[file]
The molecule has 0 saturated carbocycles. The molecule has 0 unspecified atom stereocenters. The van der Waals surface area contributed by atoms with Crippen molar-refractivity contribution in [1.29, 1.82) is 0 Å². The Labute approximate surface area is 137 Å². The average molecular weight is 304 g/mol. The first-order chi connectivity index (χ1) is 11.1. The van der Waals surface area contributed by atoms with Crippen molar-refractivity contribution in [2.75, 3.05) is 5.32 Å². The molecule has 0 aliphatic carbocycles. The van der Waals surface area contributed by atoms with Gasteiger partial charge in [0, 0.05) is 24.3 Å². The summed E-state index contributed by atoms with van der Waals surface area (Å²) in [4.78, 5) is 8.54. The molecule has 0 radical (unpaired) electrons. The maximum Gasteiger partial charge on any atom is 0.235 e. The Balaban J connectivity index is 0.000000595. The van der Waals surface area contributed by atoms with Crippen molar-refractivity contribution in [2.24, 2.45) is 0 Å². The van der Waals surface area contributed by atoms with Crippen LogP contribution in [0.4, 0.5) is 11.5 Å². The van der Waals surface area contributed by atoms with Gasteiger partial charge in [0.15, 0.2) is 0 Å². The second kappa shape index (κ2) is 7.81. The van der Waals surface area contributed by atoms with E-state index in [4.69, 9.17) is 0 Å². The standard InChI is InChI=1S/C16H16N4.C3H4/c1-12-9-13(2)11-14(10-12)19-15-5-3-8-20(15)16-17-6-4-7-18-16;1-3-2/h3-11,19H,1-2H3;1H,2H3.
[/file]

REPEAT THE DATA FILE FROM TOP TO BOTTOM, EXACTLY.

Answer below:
The molecule has 0 saturated carbocycles. The molecule has 0 unspecified atom stereocenters. The van der Waals surface area contributed by atoms with Crippen molar-refractivity contribution in [1.29, 1.82) is 0 Å². The Labute approximate surface area is 137 Å². The average molecular weight is 304 g/mol. The first-order chi connectivity index (χ1) is 11.1. The van der Waals surface area contributed by atoms with Crippen molar-refractivity contribution in [2.75, 3.05) is 5.32 Å². The molecule has 0 aliphatic carbocycles. The van der Waals surface area contributed by atoms with Gasteiger partial charge in [0, 0.05) is 24.3 Å². The summed E-state index contributed by atoms with van der Waals surface area (Å²) in [4.78, 5) is 8.54. The molecule has 0 radical (unpaired) electrons. The maximum Gasteiger partial charge on any atom is 0.235 e. The Balaban J connectivity index is 0.000000595. The van der Waals surface area contributed by atoms with Crippen molar-refractivity contribution in [2.24, 2.45) is 0 Å². The van der Waals surface area contributed by atoms with Crippen LogP contribution in [0.4, 0.5) is 11.5 Å². The van der Waals surface area contributed by atoms with Gasteiger partial charge in [0.15, 0.2) is 0 Å². The second kappa shape index (κ2) is 7.81. The van der Waals surface area contributed by atoms with E-state index in [4.69, 9.17) is 0 Å². The standard InChI is InChI=1S/C16H16N4.C3H4/c1-12-9-13(2)11-14(10-12)19-15-5-3-8-20(15)16-17-6-4-7-18-16;1-3-2/h3-11,19H,1-2H3;1H,2H3.